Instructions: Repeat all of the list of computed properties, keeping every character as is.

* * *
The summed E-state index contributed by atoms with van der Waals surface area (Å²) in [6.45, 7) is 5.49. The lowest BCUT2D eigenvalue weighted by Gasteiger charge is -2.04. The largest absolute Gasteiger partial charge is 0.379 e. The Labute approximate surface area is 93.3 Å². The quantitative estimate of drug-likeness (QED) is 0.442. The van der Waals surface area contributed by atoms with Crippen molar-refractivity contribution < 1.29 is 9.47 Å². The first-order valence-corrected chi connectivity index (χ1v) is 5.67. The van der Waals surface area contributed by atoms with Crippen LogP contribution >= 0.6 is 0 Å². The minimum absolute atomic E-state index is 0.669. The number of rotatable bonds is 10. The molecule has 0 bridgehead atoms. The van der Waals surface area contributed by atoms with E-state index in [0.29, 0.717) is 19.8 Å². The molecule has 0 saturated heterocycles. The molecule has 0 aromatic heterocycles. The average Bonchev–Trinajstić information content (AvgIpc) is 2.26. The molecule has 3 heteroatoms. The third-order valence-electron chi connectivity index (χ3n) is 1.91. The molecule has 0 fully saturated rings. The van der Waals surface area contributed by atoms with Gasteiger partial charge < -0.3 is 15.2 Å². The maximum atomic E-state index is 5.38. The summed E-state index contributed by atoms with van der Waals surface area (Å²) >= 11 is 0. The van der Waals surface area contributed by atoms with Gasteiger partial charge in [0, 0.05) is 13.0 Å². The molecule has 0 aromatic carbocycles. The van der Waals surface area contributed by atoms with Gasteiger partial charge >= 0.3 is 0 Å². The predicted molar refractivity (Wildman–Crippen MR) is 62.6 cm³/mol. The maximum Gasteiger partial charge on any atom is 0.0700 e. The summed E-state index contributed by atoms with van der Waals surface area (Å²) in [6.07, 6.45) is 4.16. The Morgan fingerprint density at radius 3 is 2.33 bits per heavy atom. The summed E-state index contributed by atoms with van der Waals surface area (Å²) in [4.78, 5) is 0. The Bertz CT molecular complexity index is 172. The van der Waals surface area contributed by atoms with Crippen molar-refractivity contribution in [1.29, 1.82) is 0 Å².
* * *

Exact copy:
The summed E-state index contributed by atoms with van der Waals surface area (Å²) in [6.45, 7) is 5.49. The lowest BCUT2D eigenvalue weighted by Gasteiger charge is -2.04. The largest absolute Gasteiger partial charge is 0.379 e. The Labute approximate surface area is 93.3 Å². The quantitative estimate of drug-likeness (QED) is 0.442. The van der Waals surface area contributed by atoms with Crippen molar-refractivity contribution < 1.29 is 9.47 Å². The first-order valence-corrected chi connectivity index (χ1v) is 5.67. The van der Waals surface area contributed by atoms with Crippen LogP contribution >= 0.6 is 0 Å². The minimum absolute atomic E-state index is 0.669. The number of rotatable bonds is 10. The molecule has 0 bridgehead atoms. The van der Waals surface area contributed by atoms with E-state index in [0.29, 0.717) is 19.8 Å². The molecule has 0 saturated heterocycles. The molecule has 0 aromatic heterocycles. The average Bonchev–Trinajstić information content (AvgIpc) is 2.26. The molecule has 3 heteroatoms. The third-order valence-electron chi connectivity index (χ3n) is 1.91. The molecule has 0 fully saturated rings. The van der Waals surface area contributed by atoms with Gasteiger partial charge < -0.3 is 15.2 Å². The maximum atomic E-state index is 5.38. The summed E-state index contributed by atoms with van der Waals surface area (Å²) >= 11 is 0. The van der Waals surface area contributed by atoms with Gasteiger partial charge in [0, 0.05) is 13.0 Å². The molecule has 0 aromatic carbocycles. The van der Waals surface area contributed by atoms with Gasteiger partial charge >= 0.3 is 0 Å². The predicted molar refractivity (Wildman–Crippen MR) is 62.6 cm³/mol. The maximum Gasteiger partial charge on any atom is 0.0700 e. The summed E-state index contributed by atoms with van der Waals surface area (Å²) in [6.07, 6.45) is 4.16. The Morgan fingerprint density at radius 3 is 2.33 bits per heavy atom. The summed E-state index contributed by atoms with van der Waals surface area (Å²) in [4.78, 5) is 0. The Bertz CT molecular complexity index is 172. The van der Waals surface area contributed by atoms with Crippen molar-refractivity contribution in [1.29, 1.82) is 0 Å².